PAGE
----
Lisa Macfarlane is the Washington State Director for Democrats for Education Reform, a co-founder of the League of Education Voters, a past President of Schools First (Seattle's levy and bond committee), the sponsor of two statewide education funding initiatives, and a PCO in the 46th District. Read Lisa's full bio here.

DREAMing Leads to REAL Hope
February 10, 2014

By Tania de Sa Campos, DFER-WA Deputy State Director

This week may signal a crucial turning point for undocumented students in Washington State. Following a long battle, legislators are poised to approve a measure that will bring the dream of college far closer to thousands of young people.

Since 2003, in-state tuition has been available to undocumented students who have lived in the state for at least three years. An important step, yes, but here’s the catch: undocumented students don’t currently have access to state financial aid and many can’t afford even in-state tuition. And as higher education costs continue to rise, the problem only magnifies. The fact is, a college degree can simply be unattainable for an undocumented student who does not have access to financial aid.

After being held up by state Senate Republicans since last year’s legislative session, a bill to extend eligibility for financial aid to undocumented students in the form of State Needs Grants got a name change-The REAL Hope Act-and five million dollars, and it could finally become law as early as this week. Whatever the name, Democrats for Education Reform strongly supports the initiative and urges our legislators to make this dream a reality.

However, we won’t be doing undocumented students, or any student for that matter, any favors if we don’t make sure that they’re ready for college in the first place, which is why it’s also crucial for the legislature to seize the opportunity this session to implement a true college and career ready diploma. Right now in Washington, too many students graduate from high school lacking the minimum requirements to attend a public university. In fact, fewer than half of our graduates meet those requirements, so it is somewhat unsurprising that as a state we rank 46th in the nation in sending our students to college. Let’s honor our DREAMers and all of the students in Washington by ensuring that they have a real path to college, and financial support when they get there.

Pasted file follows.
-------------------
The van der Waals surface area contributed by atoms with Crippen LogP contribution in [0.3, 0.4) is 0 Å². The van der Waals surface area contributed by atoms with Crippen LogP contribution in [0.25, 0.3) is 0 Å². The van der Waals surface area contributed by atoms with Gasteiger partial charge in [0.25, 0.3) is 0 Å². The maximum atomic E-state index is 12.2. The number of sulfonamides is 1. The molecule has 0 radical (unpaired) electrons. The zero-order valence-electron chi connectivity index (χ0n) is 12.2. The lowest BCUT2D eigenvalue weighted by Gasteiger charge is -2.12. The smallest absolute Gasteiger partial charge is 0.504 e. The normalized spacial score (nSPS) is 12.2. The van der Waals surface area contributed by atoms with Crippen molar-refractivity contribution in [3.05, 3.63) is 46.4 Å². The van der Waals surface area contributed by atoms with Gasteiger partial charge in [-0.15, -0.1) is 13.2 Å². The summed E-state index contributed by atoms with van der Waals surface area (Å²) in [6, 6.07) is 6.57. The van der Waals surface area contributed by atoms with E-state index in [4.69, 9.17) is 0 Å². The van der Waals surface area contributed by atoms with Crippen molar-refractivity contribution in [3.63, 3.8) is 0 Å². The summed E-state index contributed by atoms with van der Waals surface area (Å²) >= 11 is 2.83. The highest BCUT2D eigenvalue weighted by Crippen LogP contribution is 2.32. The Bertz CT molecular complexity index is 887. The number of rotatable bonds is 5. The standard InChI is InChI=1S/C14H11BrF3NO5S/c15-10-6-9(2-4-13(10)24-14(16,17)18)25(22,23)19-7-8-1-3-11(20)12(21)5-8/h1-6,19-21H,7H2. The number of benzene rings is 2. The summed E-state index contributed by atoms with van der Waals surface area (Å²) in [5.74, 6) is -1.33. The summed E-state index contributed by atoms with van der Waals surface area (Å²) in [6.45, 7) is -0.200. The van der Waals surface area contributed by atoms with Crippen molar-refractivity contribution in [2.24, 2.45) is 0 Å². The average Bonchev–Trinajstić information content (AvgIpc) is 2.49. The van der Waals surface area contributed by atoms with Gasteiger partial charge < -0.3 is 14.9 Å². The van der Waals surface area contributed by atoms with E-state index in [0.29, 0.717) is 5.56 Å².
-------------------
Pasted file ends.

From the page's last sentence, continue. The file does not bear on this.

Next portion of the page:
Extending the promise of opportunity to young DREAMers is a no-brainer. Many have lived in the U.S. for nearly their entire lives and have only been educated in American schools. They, like every citizen, make up the fabric of our communities. They are American in every sense of the word—that is until they try to do what their friends, classmates, and neighbors do to move ahead, like applying for financial aid to college. The fact that college is out of reach for so many only underscores the arbitrary, unjust reality of what it means to be “undocumented.” It casts intelligent, hardworking students into perpetual limbo—and, frankly, that’s un-American.